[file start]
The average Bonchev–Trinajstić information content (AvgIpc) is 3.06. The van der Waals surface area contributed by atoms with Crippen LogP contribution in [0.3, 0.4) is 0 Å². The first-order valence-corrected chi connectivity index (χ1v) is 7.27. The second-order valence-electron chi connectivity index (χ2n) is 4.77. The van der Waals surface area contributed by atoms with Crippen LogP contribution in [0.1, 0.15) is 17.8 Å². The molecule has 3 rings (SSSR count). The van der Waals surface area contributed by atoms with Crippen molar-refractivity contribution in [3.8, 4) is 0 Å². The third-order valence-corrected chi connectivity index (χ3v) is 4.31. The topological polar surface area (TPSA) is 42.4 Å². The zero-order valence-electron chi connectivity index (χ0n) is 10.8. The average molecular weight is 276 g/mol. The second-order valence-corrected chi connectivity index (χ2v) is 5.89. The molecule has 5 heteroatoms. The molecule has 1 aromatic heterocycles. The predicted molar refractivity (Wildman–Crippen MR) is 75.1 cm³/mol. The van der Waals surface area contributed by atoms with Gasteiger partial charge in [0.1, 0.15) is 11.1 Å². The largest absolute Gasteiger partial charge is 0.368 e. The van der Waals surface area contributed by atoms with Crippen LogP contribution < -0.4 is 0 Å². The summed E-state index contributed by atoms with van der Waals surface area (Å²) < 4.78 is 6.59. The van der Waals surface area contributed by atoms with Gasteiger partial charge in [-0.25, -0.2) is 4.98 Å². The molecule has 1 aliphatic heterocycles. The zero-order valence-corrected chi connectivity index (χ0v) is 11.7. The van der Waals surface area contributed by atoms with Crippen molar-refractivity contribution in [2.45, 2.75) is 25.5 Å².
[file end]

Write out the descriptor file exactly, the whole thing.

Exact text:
The average Bonchev–Trinajstić information content (AvgIpc) is 3.06. The van der Waals surface area contributed by atoms with Crippen LogP contribution in [0.3, 0.4) is 0 Å². The first-order valence-corrected chi connectivity index (χ1v) is 7.27. The second-order valence-electron chi connectivity index (χ2n) is 4.77. The van der Waals surface area contributed by atoms with Crippen LogP contribution in [0.1, 0.15) is 17.8 Å². The molecule has 3 rings (SSSR count). The van der Waals surface area contributed by atoms with Crippen molar-refractivity contribution in [3.8, 4) is 0 Å². The third-order valence-corrected chi connectivity index (χ3v) is 4.31. The topological polar surface area (TPSA) is 42.4 Å². The zero-order valence-electron chi connectivity index (χ0n) is 10.8. The average molecular weight is 276 g/mol. The second-order valence-corrected chi connectivity index (χ2v) is 5.89. The molecule has 5 heteroatoms. The molecule has 1 aromatic heterocycles. The predicted molar refractivity (Wildman–Crippen MR) is 75.1 cm³/mol. The van der Waals surface area contributed by atoms with Gasteiger partial charge in [0.1, 0.15) is 11.1 Å². The largest absolute Gasteiger partial charge is 0.368 e. The van der Waals surface area contributed by atoms with Crippen LogP contribution < -0.4 is 0 Å². The summed E-state index contributed by atoms with van der Waals surface area (Å²) < 4.78 is 6.59. The van der Waals surface area contributed by atoms with Gasteiger partial charge in [-0.25, -0.2) is 4.98 Å². The molecule has 1 aliphatic heterocycles. The zero-order valence-corrected chi connectivity index (χ0v) is 11.7. The van der Waals surface area contributed by atoms with Crippen molar-refractivity contribution in [2.45, 2.75) is 25.5 Å².